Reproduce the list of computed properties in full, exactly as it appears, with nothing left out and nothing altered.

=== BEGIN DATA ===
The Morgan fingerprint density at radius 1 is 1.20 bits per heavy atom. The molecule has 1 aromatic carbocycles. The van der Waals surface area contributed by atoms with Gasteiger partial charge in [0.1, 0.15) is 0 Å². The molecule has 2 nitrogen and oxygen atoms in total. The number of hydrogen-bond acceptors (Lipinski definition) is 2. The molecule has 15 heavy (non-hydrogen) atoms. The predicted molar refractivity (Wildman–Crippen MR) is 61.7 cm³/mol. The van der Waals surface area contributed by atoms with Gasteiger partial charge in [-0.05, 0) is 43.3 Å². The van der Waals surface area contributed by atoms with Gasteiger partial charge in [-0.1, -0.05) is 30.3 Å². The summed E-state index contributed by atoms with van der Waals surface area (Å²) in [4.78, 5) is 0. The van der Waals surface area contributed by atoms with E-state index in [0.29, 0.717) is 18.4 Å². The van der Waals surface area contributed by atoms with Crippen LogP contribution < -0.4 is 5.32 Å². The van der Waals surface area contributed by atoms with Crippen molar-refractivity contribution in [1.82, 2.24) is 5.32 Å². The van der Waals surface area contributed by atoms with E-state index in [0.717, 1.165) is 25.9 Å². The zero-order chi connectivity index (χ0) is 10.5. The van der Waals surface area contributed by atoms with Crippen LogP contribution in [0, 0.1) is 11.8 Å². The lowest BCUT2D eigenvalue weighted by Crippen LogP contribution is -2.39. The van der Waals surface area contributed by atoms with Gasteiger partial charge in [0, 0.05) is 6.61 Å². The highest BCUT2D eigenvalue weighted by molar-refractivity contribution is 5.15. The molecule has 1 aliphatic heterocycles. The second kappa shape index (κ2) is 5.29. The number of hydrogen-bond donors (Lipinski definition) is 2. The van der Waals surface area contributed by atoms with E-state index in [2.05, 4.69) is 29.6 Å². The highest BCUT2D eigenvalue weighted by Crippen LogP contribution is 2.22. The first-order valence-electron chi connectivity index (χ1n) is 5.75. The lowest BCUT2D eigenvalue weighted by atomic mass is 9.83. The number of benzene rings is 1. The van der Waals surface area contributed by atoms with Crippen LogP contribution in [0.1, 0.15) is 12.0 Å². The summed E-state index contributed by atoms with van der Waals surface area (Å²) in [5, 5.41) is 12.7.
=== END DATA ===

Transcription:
The Morgan fingerprint density at radius 1 is 1.20 bits per heavy atom. The molecule has 1 aromatic carbocycles. The van der Waals surface area contributed by atoms with Gasteiger partial charge in [0.1, 0.15) is 0 Å². The molecule has 2 nitrogen and oxygen atoms in total. The number of hydrogen-bond acceptors (Lipinski definition) is 2. The molecule has 15 heavy (non-hydrogen) atoms. The predicted molar refractivity (Wildman–Crippen MR) is 61.7 cm³/mol. The van der Waals surface area contributed by atoms with Gasteiger partial charge in [-0.05, 0) is 43.3 Å². The van der Waals surface area contributed by atoms with Gasteiger partial charge in [-0.1, -0.05) is 30.3 Å². The summed E-state index contributed by atoms with van der Waals surface area (Å²) in [4.78, 5) is 0. The van der Waals surface area contributed by atoms with E-state index in [0.29, 0.717) is 18.4 Å². The van der Waals surface area contributed by atoms with Crippen LogP contribution < -0.4 is 5.32 Å². The van der Waals surface area contributed by atoms with Crippen molar-refractivity contribution in [1.82, 2.24) is 5.32 Å². The van der Waals surface area contributed by atoms with E-state index in [0.717, 1.165) is 25.9 Å². The zero-order chi connectivity index (χ0) is 10.5. The van der Waals surface area contributed by atoms with Crippen LogP contribution in [0, 0.1) is 11.8 Å². The lowest BCUT2D eigenvalue weighted by Crippen LogP contribution is -2.39. The van der Waals surface area contributed by atoms with Gasteiger partial charge in [0, 0.05) is 6.61 Å². The highest BCUT2D eigenvalue weighted by molar-refractivity contribution is 5.15. The molecule has 1 aliphatic heterocycles. The second kappa shape index (κ2) is 5.29. The number of hydrogen-bond donors (Lipinski definition) is 2. The van der Waals surface area contributed by atoms with E-state index in [2.05, 4.69) is 29.6 Å². The highest BCUT2D eigenvalue weighted by Crippen LogP contribution is 2.22. The first-order valence-electron chi connectivity index (χ1n) is 5.75. The lowest BCUT2D eigenvalue weighted by atomic mass is 9.83. The number of benzene rings is 1. The van der Waals surface area contributed by atoms with Crippen LogP contribution in [0.1, 0.15) is 12.0 Å². The summed E-state index contributed by atoms with van der Waals surface area (Å²) in [5, 5.41) is 12.7.